For ideas on ways to prepare against the effects of severe drought, check out these helpful posts:

    And for a recap of this year’s drought and its unexpected effects, read here:

     

    What are you doing differently this year because of the drought?

     

    -Stacey

    Posted In: Uncategorized

  • California's Fire Season

    During the few years I spent down in Orange County, CA, I didn’t so much miss the seasons, but I just had to get used to a different set of seasons. Fog season. High surf season. Ugg boots season. And fire season.

    If you’ve never lived through a summer-to-fall in Southern California, it’s hard to describe the brittle dryness of the air; the hot, dusty Santa Ana winds; the sinister orange tint of the sky; or the sharp burn in your throat as ash settles like cottonwood on cars and lawns. Wildfire season is unpleasant at best, and downright scary for those who live in the driest swaths. And California’s worst dry spell in recorded history is making that danger a reality for more and more residents.

    In mid-June, this report surfaced: “California Wildfire Threatens 1,000 More Homes Near Sequoia National Park.” While no injuries or fatalities were logged in relation to this fire, it swallowed three homes and was very hard to contain. Turns out the combination of heat, wind, and acres of brush sucked dry as tinder is exactly what a fire like this needed to grow to disastrous proportions.

    We’ve been watching California’s fires particularly closely this year. For a re-cap, check out our previous posts, “California Wildfires Spread Due to Drought Conditions,” and “Wildfires Plague Southern California.” And whether or not you live within blaze territory, it’s smart to know your wildfire safety. Here are some of our favorite resources:

    • FEMA’s US Fire Administration page has all sorts of free, downloadable materials on wildfire awareness and preparation.
    • We really like Ready.gov’s tip list for what to do before, during, and after a wildfire.
    • The Wildfire Preparedness page from the American Red Cross is organized similarly, and includes guidelines on rebuilding after fire damage.
    • Readyforwildfire.org has fantastic interactive information, video tutorials, links to action plan and emergency kit checklists, and a live Twitter feed from Cal Fire.
    • Everybody’s favorite furry forest ranger, Smokey the Bear, has a whole tab full of games and teaching tools for children and families at SmokeyBear.com/kids.

     

    What are you doing during the dry season to prepare?

    -Stacey

    Posted In: Uncategorized Tagged With: Fire Safety, wildfire, fire season

  • The Effects of California's Driest Year

    This post is the second installment of a three-part series highlighting the 2014 California Drought. Check out Part One of the series: "California Drought: Four Months in Review

    For the last three to four years, drought conditions have spread all across the western US, but recently, California has been hit the hardest, facing dry temperatures and withered land. The following infographic from Drought Monitor shows you just how dry (and as a result, at risk for fires) certain areas of California are. 100% of the state of California is now in “severe” to exceptional drought.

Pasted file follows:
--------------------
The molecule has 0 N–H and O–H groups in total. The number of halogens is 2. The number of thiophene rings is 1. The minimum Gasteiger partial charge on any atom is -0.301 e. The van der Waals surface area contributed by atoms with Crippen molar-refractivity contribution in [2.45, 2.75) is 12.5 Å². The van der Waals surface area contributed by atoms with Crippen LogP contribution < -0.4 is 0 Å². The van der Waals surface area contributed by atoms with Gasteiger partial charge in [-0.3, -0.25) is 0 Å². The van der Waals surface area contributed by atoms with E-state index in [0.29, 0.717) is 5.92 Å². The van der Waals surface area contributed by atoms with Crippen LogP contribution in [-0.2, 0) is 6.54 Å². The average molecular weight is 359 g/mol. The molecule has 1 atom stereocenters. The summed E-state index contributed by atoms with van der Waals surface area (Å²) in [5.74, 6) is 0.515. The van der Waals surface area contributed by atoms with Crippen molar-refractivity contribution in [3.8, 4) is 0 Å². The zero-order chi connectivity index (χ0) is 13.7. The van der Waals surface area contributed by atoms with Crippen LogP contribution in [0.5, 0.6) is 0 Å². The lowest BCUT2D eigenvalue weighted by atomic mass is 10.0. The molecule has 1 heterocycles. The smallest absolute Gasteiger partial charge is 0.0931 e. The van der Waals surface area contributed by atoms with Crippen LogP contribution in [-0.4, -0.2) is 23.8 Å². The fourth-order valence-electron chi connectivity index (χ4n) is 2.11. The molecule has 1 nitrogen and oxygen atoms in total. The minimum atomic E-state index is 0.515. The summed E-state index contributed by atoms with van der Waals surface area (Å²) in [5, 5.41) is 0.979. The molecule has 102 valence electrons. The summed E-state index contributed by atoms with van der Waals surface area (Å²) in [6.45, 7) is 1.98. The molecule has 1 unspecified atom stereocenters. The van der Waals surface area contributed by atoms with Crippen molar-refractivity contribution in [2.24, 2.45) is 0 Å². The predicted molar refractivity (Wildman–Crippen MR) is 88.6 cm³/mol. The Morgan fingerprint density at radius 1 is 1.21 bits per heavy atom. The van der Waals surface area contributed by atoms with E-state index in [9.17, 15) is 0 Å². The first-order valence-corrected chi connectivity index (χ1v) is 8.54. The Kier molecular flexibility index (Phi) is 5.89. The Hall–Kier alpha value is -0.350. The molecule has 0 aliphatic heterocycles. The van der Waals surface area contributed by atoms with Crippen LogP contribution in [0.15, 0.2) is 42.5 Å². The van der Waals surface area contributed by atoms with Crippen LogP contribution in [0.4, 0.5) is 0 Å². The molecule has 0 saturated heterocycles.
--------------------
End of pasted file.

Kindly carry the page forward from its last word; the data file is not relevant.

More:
California Drought Monitor

    Conservation Mode

    The state is in emergency water conservation mode until further notice. According to Kathleen Miles from the Huffington Post, Governor Brown has advised residents to cut their water use by 20%. Homeowners who don’t promptly fix leaks have been fined by city governments.

    Coin-operated car washes must only use recycled water. Restaurants and private citizens are encouraged to use paper plates and cups, and water is served in restaurants only upon customer request. Newly-constructed swimming pools may not be filled. Earlier in the year, cities were squabbling over who gets how much water; and in Mendocino County, the sheriff’s office is keeping a close eye out for water thieves who try to pump water from Lake Mendocino into trucks and haul it away to sell or use.

    According to a Huffington Post article from May 16th, 40 city employees in Sacramento have even been “re-designated as ‘water cops’ tasked with reporting and responding to wasteful maintenance.”

    Industry Affected

    Tourism is also adversely affected. California’s ski industry struggled all winter for the lack of snow. Fishing has been banned in several rivers to protect drought-stricken salmon and steelhead trout that may be in danger of extinction if the drought continues. The wine industry is also suffering, with grapes growing slowly and ripening before they’ve reached mature size.

    Wildfires Increase

    California is especially vulnerable to wildfires during times of drought. On average, 69 fires are reported monthly during normal conditions; however, just from January 1 to January 25 of this year, 406 wildfires were reported. The California wildfire season typically occurs during the summer and fall, but the drought has caused wildfires to become an all-year-round occurrence.

    According to the National Journal, as of May 15th “brush fires in California had burned nearly 10,000 acres, destroyed 30 homes, threatened multiple military facilities, and forced thousands to evacuate.” The state has also faced a series of heat waves, with highs between 98 and 106 degrees F that are not helping the situation.

     

    These drought conditions are severely taking a toll on daily life in California and other areas in the west. Check out our Insight Articles to help you conserve water in the future by building up your own water storage supply today:

    Tomorrow, check out Part III of our California Drought Series  "California Drought: the Impact on Farming and Produce"

    -Sharon, Kim, and Angela

    Photo Courtesy of the United States Drought Monitor

    Editor's Note:  Correction to a statement made in an earlier version of this article. Lawn watering and car washing has not yet been banned in California. Watering has been reduced to two days a week and car washing has not been reduced yet. Residents are asked not to water sidewalks in an effort to conserve water.

     

    Sources:

    www.blogs.usda.gov/2012/08/10/us-drought-and-your-food-costs

    www.theundergroundsite.com/california-drought-could-impact-world-food-prices

    http://www.huffingtonpost.com/2014/01/30/california-drought-effects-500-years_n_4647529.html

    www.trippapparel.com/2014/18697